The Thursday before I thought, "this is weird, my relationship status [on Facebook] may change after this weekend." But I didn't realize how well the weekend would go, and how much I would freak out the day after.

I made it by 1pm on Saturday, and we hung out at his house--talked to his Stepdad a little and just wandered around the house talking. Then we left a little early to go to dinner before a Kinston Stake Singles Dance (in New Bern). I struggled a little because I didn't feel like we were connecting over dinner, but after during a trip to the New Bern Waterfront, I was back to being comfortable. In fact, I was a little sorry to be headed to the dance (mostly because we were not going to act like we weren't there together, but we were going to keep it on the down low). 

Actually, the dance was a delight. He has a ton of single friends in the area, and they all were lovely to me. And I made him dance with all the other girls. The last three dances (before I met N), I had not been asked once to dance during a slow song. I was more than happy to point out the girls to him who had yet to dance. 

"You dance beautifully together," one of the little older ladies decided to tell us. Which kept me smiling the rest of the dance. And though there were definitely more girls than guys--the ladies and I had a wonderful time dancing with the gentlemen who were there.

Our friend Eddie showed up partway through the dance.

"Have you kissed him?" I thought he asked.

I'm pretty sure I went many parts pale and red at the same time, "What?"

"Have you kissed him?" Now I was getting really annoyed--what business is it of his if I'm kissing people?

"I'm sorry?"

"Are you staying in Kinston?" he asked one more time.

The relief I felt was palpable, "Yes! Yes, I'm staying in Kinston," I assured, kind of dying that I reacted so oddly.

Later Eddie was even more amusing, "Are you coming to church tomorrow?"

"Yes?"

"Are you singing for us?"

"If you sit next to me at church during the hymns, yes."

"No, you should sing--we need to work that out."

"Um, because they really want a perfect stranger showing up to sing during your church service?"

"Oh, no. They would love it--we need to work that out."

"I think I'm okay, thanks."

N and I drove the 45 minutes back to Kinston--me singing along to music while he slept in the passenger seat. And I could tell I was slightly annoyed he didn't stay awake to keep me awake (I have a Prius and I like to drive--so I drove), but it was around midnight so he had a good excuse.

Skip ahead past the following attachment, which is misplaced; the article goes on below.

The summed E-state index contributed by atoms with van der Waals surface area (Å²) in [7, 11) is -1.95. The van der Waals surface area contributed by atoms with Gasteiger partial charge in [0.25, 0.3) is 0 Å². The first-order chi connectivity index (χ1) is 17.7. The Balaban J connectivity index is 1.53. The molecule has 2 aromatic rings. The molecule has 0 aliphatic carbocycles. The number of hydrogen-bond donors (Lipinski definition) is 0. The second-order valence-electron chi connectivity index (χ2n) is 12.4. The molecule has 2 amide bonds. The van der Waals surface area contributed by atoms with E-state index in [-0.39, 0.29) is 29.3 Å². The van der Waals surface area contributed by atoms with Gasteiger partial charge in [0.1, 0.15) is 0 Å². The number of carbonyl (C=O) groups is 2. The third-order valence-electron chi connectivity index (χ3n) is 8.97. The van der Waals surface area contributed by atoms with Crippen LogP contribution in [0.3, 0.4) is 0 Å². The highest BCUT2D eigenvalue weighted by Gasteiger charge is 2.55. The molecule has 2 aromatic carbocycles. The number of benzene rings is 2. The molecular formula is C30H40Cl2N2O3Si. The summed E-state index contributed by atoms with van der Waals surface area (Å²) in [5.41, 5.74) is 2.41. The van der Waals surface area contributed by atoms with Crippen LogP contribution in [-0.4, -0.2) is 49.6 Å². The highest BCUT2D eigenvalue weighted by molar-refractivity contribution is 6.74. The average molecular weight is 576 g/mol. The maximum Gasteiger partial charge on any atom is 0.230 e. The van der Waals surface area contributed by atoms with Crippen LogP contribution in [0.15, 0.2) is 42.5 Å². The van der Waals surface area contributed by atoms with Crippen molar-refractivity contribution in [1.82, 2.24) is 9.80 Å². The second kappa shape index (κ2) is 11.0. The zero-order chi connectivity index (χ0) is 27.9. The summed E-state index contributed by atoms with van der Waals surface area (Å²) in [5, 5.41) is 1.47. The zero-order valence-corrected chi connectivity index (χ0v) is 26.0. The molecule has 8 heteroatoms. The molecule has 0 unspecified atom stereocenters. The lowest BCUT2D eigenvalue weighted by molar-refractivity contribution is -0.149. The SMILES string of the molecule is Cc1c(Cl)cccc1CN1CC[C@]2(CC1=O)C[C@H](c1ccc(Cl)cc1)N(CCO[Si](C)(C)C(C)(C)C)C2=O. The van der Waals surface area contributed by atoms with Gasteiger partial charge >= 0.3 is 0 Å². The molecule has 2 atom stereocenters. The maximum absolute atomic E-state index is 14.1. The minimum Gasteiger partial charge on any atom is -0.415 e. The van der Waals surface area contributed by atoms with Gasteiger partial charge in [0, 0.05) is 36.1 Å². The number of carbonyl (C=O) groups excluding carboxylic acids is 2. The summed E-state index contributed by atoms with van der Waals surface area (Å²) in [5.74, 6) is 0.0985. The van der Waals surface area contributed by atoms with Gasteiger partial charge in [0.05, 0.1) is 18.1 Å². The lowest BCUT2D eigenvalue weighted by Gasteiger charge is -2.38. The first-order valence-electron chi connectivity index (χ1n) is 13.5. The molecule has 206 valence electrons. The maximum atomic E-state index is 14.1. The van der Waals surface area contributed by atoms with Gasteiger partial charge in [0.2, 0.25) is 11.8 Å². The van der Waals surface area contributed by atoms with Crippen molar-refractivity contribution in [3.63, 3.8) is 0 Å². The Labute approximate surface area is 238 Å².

As he said goodnight to me at the door to the guestroom, he joked, "I could come tuck you in."

I laughed, "I'm pretty sure that could get dicey."

The next day I awoke to find that his mom (who is a nurse and had worked all day the day before and was back at work by the time I got up) had made us bacon and made sure breakfast was all set to go (and had made everything for lunch/dinner later) because she is amazing. As I heated up our breakfast, I streamed some music. September in the Rain came up on the playlist, and as it is one of my favorites; and it was drizzling outside, and September had just started--it felt perfect.

I didn't realize it at the moment but I was a little nervous to go to his ward. It is funny how it came across--I clung to his hand and didn't say a word as we were walking in. Just smiled at people. Though it was nice to sit with someone's arm around you at church.

I loved watching the organist at their ward watch everything going on in the room while modulating by heart from hymn to hymn--sometimes with very interesting meters happening as she did it. She has to be the most informed person in their congregation.

It was fast and testimony meeting--I had totally forgotten. But it also meant that I got to hear Nate's testimony--and the testimonies of his Young Men. It was moving and reassuring; and I really was grateful for his love of his Heavenly Father and his faith in Christ.

After the women behind us was like, "N, who is your lovely friend?"

I laughed. Sadly, he was pulled out of Sunday School for a YMs meeting, and I was left alone to participate in front of his ward. Sadly, I didn't find him until after the rest of the meetings, but by then I had made a good impression on his RS President and a bunch of other people in the ward. Although I could still tell I was nervous. We did happen to snap a picture at the end of the meetings.

We headed back to his house, to heat up the dinner his mother cooked the night before while we were at the dance. I enjoyed sneaking kisses behind his dad's back and dancing in the kitchen while I sang September in the Rain to him. But pretty soon it was time for me to go, and I couldn't read him. It had been a great weekend, and I wasn't sure if we could get better. Something seemed a little final about it, and I couldn't decide what that meant--or what I thought it meant.

So the next day, I freaked out, but turns out that dancing in Kinston itself was a delight.